A lawyer in the Richmond area practiced Social Security law. As is common in that practice area, the government would pay attorney fees directly to the lawyer providing the services. However, the lawyer in this case had an employment agreement with her firm stating that the money belonged to the firm, even if the funds were made payable to her.
Temptation took the best of her, and the lawyer kept many of the checks she received from the government. Since they were made payable to her, this was easy to do. She ultimately kept $450,000 in funds.
Her employer found out about this and was mad. They called the police and she was charged with embezzlement. She argued that she didn’t embezzle the funds because the checks were made out to her for work that she performed. The government hadn’t entrusted her with the funds on behalf of her employer; it wrote the checks to her!
The Court, however, disagreed writing: A plain reading of Code § 18.2-111 provides three separate and distinct scenarios in which a person may be convicted of embezzlement: when a person misappropriates property “received for another or for [her] employer,” or 2) “by virtue of [her] office, trust, or employment,” or 3) “which shall have been entrusted or delivered to [her] by another.” Proof of either one satisfies the statutory requirement. Thus, the Commonwealth need only prove that appellant wrongfully and fraudulently used or disposed of the firm’s property which she had received for the firm. Alternatively the Commonwealth may prove appellant wrongfully and fraudulently used or disposed of the firm’s property which she received by virtue of her employment or which was entrusted or delivered to her by another.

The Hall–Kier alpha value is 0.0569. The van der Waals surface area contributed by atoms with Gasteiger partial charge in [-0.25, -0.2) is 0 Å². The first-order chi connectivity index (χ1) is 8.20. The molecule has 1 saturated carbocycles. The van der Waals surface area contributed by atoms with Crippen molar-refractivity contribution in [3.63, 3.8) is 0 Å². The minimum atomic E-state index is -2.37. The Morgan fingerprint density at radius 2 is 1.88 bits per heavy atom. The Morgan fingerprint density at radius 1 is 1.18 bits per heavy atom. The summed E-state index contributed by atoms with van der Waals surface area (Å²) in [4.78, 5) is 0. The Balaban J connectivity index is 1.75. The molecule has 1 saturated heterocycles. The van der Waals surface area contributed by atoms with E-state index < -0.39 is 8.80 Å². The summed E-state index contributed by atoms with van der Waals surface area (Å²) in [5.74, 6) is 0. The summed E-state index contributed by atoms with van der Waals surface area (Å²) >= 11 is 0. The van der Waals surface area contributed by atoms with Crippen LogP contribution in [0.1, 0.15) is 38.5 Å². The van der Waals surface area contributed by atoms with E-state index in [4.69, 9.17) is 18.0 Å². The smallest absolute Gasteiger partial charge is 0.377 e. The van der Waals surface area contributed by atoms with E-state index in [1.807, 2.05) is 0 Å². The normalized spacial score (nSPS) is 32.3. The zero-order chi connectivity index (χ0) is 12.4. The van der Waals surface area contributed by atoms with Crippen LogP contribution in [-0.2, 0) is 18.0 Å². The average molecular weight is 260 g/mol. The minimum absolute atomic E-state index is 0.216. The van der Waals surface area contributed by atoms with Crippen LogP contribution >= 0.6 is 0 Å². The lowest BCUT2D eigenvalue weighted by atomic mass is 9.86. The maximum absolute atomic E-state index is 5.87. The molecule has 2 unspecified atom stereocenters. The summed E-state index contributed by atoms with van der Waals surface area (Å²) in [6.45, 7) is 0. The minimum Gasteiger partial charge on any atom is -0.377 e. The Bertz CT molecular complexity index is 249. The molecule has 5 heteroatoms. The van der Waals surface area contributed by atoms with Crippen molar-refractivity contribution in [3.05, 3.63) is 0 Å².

The lawyer contended that her conviction is erroneous because the Social Security Administration did not entrust the checks to her for the benefit of the firm. However, her argument fails, because it ignores the first part of the embezzlement statute. The uncontroverted evidence is that appellant wrongfully and fraudulently used or disposed of the firm’s property (checks) which she received for the firm. That evidence, in itself, is sufficient for a conviction.”
The case was Leftwich v. Commonwealth, No. 2349-11-2 (February 5, 2013)
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